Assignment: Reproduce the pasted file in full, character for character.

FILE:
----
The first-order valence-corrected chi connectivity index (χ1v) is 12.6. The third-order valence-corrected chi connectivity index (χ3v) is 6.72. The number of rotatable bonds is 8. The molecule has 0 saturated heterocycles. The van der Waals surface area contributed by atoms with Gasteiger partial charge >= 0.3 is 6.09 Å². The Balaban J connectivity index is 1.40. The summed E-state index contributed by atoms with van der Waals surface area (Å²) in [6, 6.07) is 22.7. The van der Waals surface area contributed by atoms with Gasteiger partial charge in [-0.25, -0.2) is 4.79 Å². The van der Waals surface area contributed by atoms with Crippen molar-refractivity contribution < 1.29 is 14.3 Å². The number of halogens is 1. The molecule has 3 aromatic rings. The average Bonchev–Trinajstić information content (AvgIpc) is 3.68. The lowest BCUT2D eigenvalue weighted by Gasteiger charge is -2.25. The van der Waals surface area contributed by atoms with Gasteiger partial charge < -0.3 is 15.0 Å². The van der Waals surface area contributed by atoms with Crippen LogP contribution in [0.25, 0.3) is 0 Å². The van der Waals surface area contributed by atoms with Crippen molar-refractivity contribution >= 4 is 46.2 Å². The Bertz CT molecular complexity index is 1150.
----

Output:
The first-order valence-corrected chi connectivity index (χ1v) is 12.6. The third-order valence-corrected chi connectivity index (χ3v) is 6.72. The number of rotatable bonds is 8. The molecule has 0 saturated heterocycles. The van der Waals surface area contributed by atoms with Gasteiger partial charge >= 0.3 is 6.09 Å². The Balaban J connectivity index is 1.40. The summed E-state index contributed by atoms with van der Waals surface area (Å²) in [6, 6.07) is 22.7. The van der Waals surface area contributed by atoms with Gasteiger partial charge in [-0.25, -0.2) is 4.79 Å². The van der Waals surface area contributed by atoms with Crippen molar-refractivity contribution < 1.29 is 14.3 Å². The number of halogens is 1. The molecule has 3 aromatic rings. The average Bonchev–Trinajstić information content (AvgIpc) is 3.68. The lowest BCUT2D eigenvalue weighted by Gasteiger charge is -2.25. The van der Waals surface area contributed by atoms with Gasteiger partial charge < -0.3 is 15.0 Å². The van der Waals surface area contributed by atoms with Crippen LogP contribution in [0.25, 0.3) is 0 Å². The van der Waals surface area contributed by atoms with Crippen molar-refractivity contribution >= 4 is 46.2 Å². The Bertz CT molecular complexity index is 1150.